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What Video Games Have to Teach Us about Learning and Literacy: Revised and Updated Editionby James Paul Gee
Synopses & Reviews
A controversial look at the positive things that can be learned from video games by a well known professor of education.
James Paul Gee begins his new book with I want to talk about video games (yes, even violent video games), and say some positive things about them. With this simple but explosive beginning, one of America's most well-respected professors of education looks seriously at the good that can come from playing video games. Gee is interested in the cognitive development that can occur when someone is trying to escape a maze, find a hidden treasure and, even, blasting away an enemy with a high-powered rifle. Talking about his own video-gaming experience learning and using games as diverse as Lara Croft and Arcanum, Gee looks at major specific cognitive activities:
This is a ground-breaking book that takes up a new electronic method of education and shows the positive upside it has for learning.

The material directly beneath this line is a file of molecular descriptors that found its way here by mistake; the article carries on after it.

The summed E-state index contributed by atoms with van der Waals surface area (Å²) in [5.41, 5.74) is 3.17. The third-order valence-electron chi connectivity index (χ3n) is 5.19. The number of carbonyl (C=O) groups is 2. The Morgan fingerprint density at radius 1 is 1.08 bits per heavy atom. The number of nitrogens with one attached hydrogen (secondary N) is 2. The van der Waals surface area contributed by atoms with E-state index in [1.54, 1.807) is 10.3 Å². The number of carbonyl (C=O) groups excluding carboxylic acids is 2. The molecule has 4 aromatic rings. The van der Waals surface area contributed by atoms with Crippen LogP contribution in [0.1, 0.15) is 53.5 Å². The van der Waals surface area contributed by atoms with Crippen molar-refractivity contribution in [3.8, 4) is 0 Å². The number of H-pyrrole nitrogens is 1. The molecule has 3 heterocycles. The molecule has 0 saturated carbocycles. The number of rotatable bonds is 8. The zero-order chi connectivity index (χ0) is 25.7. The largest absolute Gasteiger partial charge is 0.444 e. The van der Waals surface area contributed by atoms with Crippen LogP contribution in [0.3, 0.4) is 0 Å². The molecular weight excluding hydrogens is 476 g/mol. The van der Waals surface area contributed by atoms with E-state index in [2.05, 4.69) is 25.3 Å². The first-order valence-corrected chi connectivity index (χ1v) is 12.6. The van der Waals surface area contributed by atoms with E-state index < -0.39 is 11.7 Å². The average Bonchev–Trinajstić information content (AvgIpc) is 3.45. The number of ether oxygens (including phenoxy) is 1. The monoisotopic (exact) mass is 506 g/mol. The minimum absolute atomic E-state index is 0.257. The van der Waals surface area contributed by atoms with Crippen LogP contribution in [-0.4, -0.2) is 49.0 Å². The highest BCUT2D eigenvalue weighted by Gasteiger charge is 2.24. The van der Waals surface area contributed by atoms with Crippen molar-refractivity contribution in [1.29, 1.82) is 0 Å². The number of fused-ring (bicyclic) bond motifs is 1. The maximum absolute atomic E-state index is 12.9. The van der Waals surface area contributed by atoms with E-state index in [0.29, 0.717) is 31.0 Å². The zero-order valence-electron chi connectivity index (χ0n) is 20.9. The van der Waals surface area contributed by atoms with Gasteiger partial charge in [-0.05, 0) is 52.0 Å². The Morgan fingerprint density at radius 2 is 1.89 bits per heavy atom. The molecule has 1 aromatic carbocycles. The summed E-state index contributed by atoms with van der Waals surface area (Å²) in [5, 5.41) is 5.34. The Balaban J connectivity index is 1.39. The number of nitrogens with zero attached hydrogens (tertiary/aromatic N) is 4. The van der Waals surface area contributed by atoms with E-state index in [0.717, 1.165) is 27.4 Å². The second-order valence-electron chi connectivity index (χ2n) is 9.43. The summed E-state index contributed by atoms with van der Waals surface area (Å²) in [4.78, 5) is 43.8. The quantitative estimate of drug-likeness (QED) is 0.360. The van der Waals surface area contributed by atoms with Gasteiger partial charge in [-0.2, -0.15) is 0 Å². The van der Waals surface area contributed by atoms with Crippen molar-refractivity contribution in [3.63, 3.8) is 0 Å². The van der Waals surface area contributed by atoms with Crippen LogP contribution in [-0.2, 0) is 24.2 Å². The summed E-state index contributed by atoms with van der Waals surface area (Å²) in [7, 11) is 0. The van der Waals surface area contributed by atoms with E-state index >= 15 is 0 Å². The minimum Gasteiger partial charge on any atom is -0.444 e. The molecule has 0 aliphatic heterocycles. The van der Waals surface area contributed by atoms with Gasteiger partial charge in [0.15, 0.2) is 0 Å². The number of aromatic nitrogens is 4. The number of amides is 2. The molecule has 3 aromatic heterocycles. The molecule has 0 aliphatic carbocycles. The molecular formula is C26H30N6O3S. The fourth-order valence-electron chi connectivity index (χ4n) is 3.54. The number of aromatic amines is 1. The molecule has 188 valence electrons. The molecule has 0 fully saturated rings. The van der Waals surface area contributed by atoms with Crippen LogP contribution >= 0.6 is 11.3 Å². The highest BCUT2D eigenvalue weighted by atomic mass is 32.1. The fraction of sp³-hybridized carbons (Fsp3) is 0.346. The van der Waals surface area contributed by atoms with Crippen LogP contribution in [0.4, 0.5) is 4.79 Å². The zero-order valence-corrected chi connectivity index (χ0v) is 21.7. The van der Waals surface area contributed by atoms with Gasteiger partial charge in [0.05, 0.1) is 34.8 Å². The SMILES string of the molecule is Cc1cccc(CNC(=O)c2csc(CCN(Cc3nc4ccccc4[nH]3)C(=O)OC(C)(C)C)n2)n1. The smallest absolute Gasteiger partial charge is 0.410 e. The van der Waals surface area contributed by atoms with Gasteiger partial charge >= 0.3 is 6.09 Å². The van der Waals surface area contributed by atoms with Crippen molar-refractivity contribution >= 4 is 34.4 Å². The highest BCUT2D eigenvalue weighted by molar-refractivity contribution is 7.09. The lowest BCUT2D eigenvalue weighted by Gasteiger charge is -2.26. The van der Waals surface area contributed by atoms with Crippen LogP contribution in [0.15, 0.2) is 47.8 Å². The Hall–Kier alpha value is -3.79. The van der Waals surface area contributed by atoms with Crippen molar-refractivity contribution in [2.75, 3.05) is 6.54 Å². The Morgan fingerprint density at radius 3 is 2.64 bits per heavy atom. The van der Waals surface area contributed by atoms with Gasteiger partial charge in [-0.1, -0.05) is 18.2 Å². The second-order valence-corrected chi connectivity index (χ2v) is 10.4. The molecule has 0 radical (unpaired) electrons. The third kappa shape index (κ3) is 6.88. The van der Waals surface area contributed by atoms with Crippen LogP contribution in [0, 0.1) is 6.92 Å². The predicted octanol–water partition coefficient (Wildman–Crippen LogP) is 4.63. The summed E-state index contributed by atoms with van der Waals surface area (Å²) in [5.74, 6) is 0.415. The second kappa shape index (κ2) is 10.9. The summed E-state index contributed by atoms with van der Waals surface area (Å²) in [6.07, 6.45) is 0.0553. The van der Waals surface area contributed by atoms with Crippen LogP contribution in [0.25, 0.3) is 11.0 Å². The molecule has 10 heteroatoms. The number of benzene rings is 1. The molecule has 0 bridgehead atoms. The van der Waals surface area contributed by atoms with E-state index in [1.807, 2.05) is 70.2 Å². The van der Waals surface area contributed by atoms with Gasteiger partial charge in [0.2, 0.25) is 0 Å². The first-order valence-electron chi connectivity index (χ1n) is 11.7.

The definitive look at all that can be learned from video games
James Paul Gee begins his classic book with "I want to talk about video games--yes, even violent video games--and say some positive things about them." With this simple but explosive statement, one of America's most well-respected educators looks seriously at the good that can come from playing video games. In this revised edition, new games like World of WarCraft and Half Life 2 are evaluated and theories of cognitive development are expanded. Gee looks at major cognitive activities including how individuals develop a sense of identity, how we grasp meaning, how we evaluate and follow a command, pick a role model, and perceive the world.
About the Author
James Paul Gee has been featured in a variety of publications from Redbook, Child, Teacher, and USA Today to Education Week, The Chicago Tribune, and more. He is Professor of Education at the University of Wisconsin-Madison. Described by the Chronicle of Higher Education as "a serious scholar who is taking a lead in an emerging field" he has become a major expert in game studies today.
Table of Contents
Introduction: 36 Ways to Learn a Video Game * Semiotic Domains: Is Playing Video Games a "Waste of Time"? * Learning and Identity: What Does It Mean to Be a Half-Elf? * Situated Meaning and Learning: What Should You Do after You Have Destroyed the Global Conspiracy? * Telling and Doing: Why Doesn't Lara Croft Obey Professor Von Croy? * Cultural Models: Do You Want to Be the Blue Sonic or the Dark Sonic? * The Social Mind: How Do You Get Your Corpse Back after You've Died? * Conclusion: Duped or Not? * Appendix: The 36 Learning Principles
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